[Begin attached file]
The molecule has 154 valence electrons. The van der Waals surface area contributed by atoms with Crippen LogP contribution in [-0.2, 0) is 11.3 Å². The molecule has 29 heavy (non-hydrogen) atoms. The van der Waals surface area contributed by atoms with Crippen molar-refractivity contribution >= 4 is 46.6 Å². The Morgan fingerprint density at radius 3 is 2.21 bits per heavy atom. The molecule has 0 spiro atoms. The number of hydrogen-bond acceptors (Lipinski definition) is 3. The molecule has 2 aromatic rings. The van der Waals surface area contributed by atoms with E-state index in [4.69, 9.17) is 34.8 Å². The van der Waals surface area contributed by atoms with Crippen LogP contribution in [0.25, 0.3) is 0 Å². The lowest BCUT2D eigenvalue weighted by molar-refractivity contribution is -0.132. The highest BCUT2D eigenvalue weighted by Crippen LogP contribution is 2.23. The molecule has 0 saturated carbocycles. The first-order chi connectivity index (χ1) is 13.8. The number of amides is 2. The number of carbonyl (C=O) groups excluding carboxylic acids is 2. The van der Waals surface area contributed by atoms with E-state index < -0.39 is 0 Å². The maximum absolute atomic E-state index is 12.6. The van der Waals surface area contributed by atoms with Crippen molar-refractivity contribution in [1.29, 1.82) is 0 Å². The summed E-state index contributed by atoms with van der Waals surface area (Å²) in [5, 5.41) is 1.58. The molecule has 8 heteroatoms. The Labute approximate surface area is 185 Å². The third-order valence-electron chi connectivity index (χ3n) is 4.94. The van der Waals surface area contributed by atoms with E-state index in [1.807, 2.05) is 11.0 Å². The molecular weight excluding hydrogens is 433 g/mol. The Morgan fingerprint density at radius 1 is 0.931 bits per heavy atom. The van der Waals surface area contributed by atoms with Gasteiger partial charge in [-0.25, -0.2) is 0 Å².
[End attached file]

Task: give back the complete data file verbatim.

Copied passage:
The molecule has 154 valence electrons. The van der Waals surface area contributed by atoms with Crippen LogP contribution in [-0.2, 0) is 11.3 Å². The molecule has 29 heavy (non-hydrogen) atoms. The van der Waals surface area contributed by atoms with Crippen molar-refractivity contribution >= 4 is 46.6 Å². The Morgan fingerprint density at radius 3 is 2.21 bits per heavy atom. The molecule has 0 spiro atoms. The number of hydrogen-bond acceptors (Lipinski definition) is 3. The molecule has 2 aromatic rings. The van der Waals surface area contributed by atoms with E-state index in [4.69, 9.17) is 34.8 Å². The van der Waals surface area contributed by atoms with Crippen LogP contribution in [0.25, 0.3) is 0 Å². The lowest BCUT2D eigenvalue weighted by molar-refractivity contribution is -0.132. The highest BCUT2D eigenvalue weighted by Crippen LogP contribution is 2.23. The molecule has 0 saturated carbocycles. The first-order chi connectivity index (χ1) is 13.8. The number of amides is 2. The number of carbonyl (C=O) groups excluding carboxylic acids is 2. The van der Waals surface area contributed by atoms with E-state index < -0.39 is 0 Å². The maximum absolute atomic E-state index is 12.6. The van der Waals surface area contributed by atoms with Crippen molar-refractivity contribution in [1.29, 1.82) is 0 Å². The summed E-state index contributed by atoms with van der Waals surface area (Å²) in [5, 5.41) is 1.58. The molecule has 8 heteroatoms. The Labute approximate surface area is 185 Å². The third-order valence-electron chi connectivity index (χ3n) is 4.94. The van der Waals surface area contributed by atoms with E-state index in [1.807, 2.05) is 11.0 Å². The molecular weight excluding hydrogens is 433 g/mol. The Morgan fingerprint density at radius 1 is 0.931 bits per heavy atom. The van der Waals surface area contributed by atoms with Gasteiger partial charge in [-0.25, -0.2) is 0 Å².